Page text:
Billionaire Elon Musk canceled his deal to buy social media company Twitter, according to a filing Friday with the Securities and Exchange Commission.
Skaden Arps attorney Mike Ringler said in a letter to Twitter’s chief legal officer that “Twitter has not complied with its contractual obligations.” For nearly two months, the company has failed to provide Musk with information about fake or spam accounts, the letter said.
The news caused Twitter stock to drop as much as 5% in after-hours trading. The stock fell sharply after the Twitter board accepted Musk’s offer to buy the company in April for $54.20 per share. On the day of the announcement, Twitter closed at $51.70 per share. On Friday, it closed at $36.81.
The Tesla and SpaceX CEO is as well known for his polarizing online personas as his entrepreneurial endeavors. He is popular on Twitter, where he has over 100 million followers, and frequently talks politics, talks business openly, and embraces the internet’s meme culture. Some of his tweets have landed him in legal trouble.
Who is Elon Musk?:What to Know About the Tesla CEO Who Wanted to Buy Twitter
Can Elon Musk Go Away M Twitter?
According to a filing with the SEC on April 25, the deal asks Musk to pay a $1 billion break-up fee to Twitter if he ends the deal.
But Musk just might not be able to walk away. Legal observers say Twitter could force Musk to close the deal.
The issue is whether the prevalence of bots on the social media platform is “fundamental to the business and financial performance of Twitter,” as argued by Musk’s lawyers.
“The question is whether this is really physical information,” said UCLA law professor James Park. “It should be fairly clear that a company like Twitter has potentially fake spam accounts.”
“(Musk) might argue this, but I think it’s a weak one,” he said. “To me, it’s just an excuse for him to walk out of the deal.”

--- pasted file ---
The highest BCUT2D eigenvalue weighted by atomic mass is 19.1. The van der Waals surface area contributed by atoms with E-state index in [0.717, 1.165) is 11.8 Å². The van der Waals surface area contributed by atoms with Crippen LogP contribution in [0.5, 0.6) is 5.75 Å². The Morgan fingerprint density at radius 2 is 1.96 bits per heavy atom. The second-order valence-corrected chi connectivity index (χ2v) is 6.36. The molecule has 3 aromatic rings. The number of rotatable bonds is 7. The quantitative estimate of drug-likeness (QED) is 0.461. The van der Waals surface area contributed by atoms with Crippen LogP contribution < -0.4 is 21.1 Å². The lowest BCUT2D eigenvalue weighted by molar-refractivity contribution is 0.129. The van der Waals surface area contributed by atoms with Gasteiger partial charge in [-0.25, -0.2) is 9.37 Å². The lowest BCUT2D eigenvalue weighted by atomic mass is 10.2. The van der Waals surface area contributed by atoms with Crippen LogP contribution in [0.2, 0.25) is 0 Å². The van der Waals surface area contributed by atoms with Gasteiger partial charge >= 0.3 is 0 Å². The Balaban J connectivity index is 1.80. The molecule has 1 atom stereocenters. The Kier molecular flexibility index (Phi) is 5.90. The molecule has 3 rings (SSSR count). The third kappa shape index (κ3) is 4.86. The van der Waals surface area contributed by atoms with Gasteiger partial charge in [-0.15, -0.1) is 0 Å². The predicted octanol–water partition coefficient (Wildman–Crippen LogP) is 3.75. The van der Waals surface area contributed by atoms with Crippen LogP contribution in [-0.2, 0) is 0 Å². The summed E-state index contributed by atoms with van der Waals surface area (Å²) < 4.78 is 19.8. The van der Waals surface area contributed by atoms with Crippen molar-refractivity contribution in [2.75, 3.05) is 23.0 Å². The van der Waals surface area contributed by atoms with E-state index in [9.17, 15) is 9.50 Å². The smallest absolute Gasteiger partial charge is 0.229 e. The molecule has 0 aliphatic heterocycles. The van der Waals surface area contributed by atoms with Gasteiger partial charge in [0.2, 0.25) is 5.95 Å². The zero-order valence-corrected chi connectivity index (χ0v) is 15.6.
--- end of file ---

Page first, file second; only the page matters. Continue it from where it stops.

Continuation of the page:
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Western Reserve business law professor Annat Allon-Beck told USA Today in an email
“if they don’t at least try to force Musk to shut down.” If they do, they will have allegations of false statements hanging around their necks until they contradict their statements,” Alon-Beck said. “This fight is just the beginning and only time will tell how much fine each side will have to pay to close the deal.”
Jennifer Grigiel, a professor at Syracuse University, said Musk might not be through with the deal just yet.
“Who’s to say he’s still not trying to achieve it?” Grigil said. “We’re still in a finite period of time and we’ll have to wait and see where it all ends.”
What’s clear: Musk will have a legal battle at his hands. Park said the case should move through the Delaware Court of Chancery “very quickly” with a trial and decision “in a few weeks.”
— Bailey Schultz and Terry Collins
Twitter users had
mixed reactions to the Elon Musk reaction on Twitter on Friday.
joked about the change in Musk’s plans,
One enthusiastic Twitter user who hasn’t tweeted about the letter yet: Musk
– Bailey Schultz
GOP: ‘Elon Musk isn’t going to save us’
Conservatives cheered in April when Elon Musk posted “free speech” on the social media platform made an unsolicited $44 billion bid for Twitter, vowing to reinstate.
The response was more muted late Friday when it became clear that Musk would not be the savior the political right had hoped for.
In a regulatory filing, Musk said he was ending the Twitter deal over disagreements over how many spam accounts are on the platform.
Tom Fitton’s opinion? The conservative activist and president of Judicial Watch said Musk was abandoning the Twitter deal because the company refused to disclose details of “its censorship operation.”
Charlie Kirk, founder and president of the conservative nonprofit Turning Point USA, tweeted: “Maybe Elon never intended to buy Twitter. Maybe he just wanted to expose it.“
Donald Trump Jr. announced that Muskmeant walking away from the deal Being caught lying about Twitterspam accounts. “So basically Twitter has a huge amount of spam accounts – by the way they let go – and got busted for it!!!”